Implementing Gov. John Hickenlooper’s ambitious water plan likely will cost at least twice what the administration projected.
When releasing the statewide strategy in 2015, James Eklund, then director of the Colorado Water Conservation Board [CWCB], estimated that amassing enough water to avoid a critical shortfall mid-century would cost $20 billion. He didn’t indicate what that amount would pay for, saying the figure was more of a “back-of-the-napkin analysis” than the sum of specific costs for specific projects in a set list of priorities.
Eklund resigned in March, taking his $20 billion napkin with him.
Now, less than a month into the job, his successor Becky Mitchell is setting more realistic cost projections for a plan that seeks to glean massive amounts of water not just to accommodate population growth, but also to keep farms and ranches in business and to protect Colorado’s rivers and the ecosystems that rely on them.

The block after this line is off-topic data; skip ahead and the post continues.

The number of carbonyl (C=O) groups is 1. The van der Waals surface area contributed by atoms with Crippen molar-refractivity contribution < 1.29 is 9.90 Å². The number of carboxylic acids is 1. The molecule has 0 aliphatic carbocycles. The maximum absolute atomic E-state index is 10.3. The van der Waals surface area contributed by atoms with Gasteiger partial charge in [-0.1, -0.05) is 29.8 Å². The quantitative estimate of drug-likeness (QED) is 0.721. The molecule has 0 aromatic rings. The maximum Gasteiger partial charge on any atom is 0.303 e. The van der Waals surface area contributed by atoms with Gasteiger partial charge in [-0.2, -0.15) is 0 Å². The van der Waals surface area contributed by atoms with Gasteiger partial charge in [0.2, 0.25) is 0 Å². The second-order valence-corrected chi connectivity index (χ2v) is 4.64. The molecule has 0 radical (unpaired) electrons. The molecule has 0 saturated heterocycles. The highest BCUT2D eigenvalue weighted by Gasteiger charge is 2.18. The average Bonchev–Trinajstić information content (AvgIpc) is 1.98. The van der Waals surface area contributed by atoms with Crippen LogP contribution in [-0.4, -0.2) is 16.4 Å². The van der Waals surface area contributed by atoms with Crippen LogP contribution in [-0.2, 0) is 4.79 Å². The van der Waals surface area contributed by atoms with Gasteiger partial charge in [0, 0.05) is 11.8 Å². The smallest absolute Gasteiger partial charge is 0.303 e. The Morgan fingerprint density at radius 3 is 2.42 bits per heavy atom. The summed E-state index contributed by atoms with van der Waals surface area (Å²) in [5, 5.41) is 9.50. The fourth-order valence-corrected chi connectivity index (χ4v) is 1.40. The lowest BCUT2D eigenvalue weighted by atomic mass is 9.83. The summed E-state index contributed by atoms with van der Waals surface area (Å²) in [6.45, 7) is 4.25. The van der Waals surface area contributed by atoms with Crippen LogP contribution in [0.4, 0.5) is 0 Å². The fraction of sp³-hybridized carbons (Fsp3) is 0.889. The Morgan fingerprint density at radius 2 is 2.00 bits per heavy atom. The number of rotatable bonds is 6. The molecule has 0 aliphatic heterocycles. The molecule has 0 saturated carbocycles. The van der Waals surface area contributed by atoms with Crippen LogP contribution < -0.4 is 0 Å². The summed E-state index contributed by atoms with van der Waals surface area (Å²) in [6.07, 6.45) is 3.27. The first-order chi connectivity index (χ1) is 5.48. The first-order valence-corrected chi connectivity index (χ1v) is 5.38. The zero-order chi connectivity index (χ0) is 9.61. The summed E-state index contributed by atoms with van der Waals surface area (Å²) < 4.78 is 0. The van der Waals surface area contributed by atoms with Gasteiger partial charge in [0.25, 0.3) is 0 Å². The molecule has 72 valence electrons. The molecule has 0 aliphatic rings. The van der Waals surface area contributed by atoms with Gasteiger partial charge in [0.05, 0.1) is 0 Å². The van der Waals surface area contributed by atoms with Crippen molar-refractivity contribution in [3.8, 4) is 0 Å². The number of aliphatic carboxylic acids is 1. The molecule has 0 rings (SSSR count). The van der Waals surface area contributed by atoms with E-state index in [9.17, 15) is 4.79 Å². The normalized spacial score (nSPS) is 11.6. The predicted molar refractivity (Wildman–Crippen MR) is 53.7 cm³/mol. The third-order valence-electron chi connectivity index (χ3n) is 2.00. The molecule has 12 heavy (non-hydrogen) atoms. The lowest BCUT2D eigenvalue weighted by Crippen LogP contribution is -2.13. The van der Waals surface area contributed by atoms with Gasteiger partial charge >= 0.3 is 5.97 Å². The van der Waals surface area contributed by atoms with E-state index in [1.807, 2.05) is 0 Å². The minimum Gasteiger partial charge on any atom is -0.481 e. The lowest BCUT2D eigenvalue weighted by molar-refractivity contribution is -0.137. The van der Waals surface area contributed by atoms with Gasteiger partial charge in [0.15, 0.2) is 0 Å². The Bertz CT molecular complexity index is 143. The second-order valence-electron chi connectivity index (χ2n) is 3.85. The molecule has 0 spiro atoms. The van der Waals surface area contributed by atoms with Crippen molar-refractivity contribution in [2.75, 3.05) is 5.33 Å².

Mitchell is putting the anticipated price tag at $40 billion, and “maybe more.” Some $18 billion is likely to be paid by existing sources such as municipalities, water utilities, and ditch companies that deliver water to farms and ranches, she said. She described the remaining $22 billion as an “unmet funding need.”
“Cost projections have always been just estimates, and part of that is because not all the information is in,” Mitchell said. “What we’re already seeing as folks are solidifying our numbers is that it’s going to be more than earlier predictions.”